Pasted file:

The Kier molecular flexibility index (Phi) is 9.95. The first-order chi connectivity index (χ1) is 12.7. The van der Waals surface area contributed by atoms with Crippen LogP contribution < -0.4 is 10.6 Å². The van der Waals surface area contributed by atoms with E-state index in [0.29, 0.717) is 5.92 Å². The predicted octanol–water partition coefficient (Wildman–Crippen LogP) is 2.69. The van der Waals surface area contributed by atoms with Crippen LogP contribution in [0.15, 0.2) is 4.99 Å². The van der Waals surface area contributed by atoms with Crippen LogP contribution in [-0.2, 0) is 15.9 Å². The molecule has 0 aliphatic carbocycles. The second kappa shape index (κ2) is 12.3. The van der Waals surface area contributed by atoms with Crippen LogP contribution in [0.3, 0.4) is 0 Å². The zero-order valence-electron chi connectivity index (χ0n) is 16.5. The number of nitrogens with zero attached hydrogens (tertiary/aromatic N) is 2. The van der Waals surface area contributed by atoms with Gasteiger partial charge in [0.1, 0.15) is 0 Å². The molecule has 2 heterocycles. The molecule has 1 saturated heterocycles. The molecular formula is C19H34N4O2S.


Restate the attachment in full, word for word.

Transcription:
The Kier molecular flexibility index (Phi) is 9.95. The first-order chi connectivity index (χ1) is 12.7. The van der Waals surface area contributed by atoms with Crippen LogP contribution < -0.4 is 10.6 Å². The van der Waals surface area contributed by atoms with E-state index in [0.29, 0.717) is 5.92 Å². The predicted octanol–water partition coefficient (Wildman–Crippen LogP) is 2.69. The van der Waals surface area contributed by atoms with Crippen LogP contribution in [0.15, 0.2) is 4.99 Å². The van der Waals surface area contributed by atoms with Crippen LogP contribution in [-0.2, 0) is 15.9 Å². The molecule has 0 aliphatic carbocycles. The second kappa shape index (κ2) is 12.3. The van der Waals surface area contributed by atoms with Crippen LogP contribution in [0.3, 0.4) is 0 Å². The zero-order valence-electron chi connectivity index (χ0n) is 16.5. The number of nitrogens with zero attached hydrogens (tertiary/aromatic N) is 2. The van der Waals surface area contributed by atoms with Gasteiger partial charge in [0.1, 0.15) is 0 Å². The molecule has 2 heterocycles. The molecule has 1 saturated heterocycles. The molecular formula is C19H34N4O2S.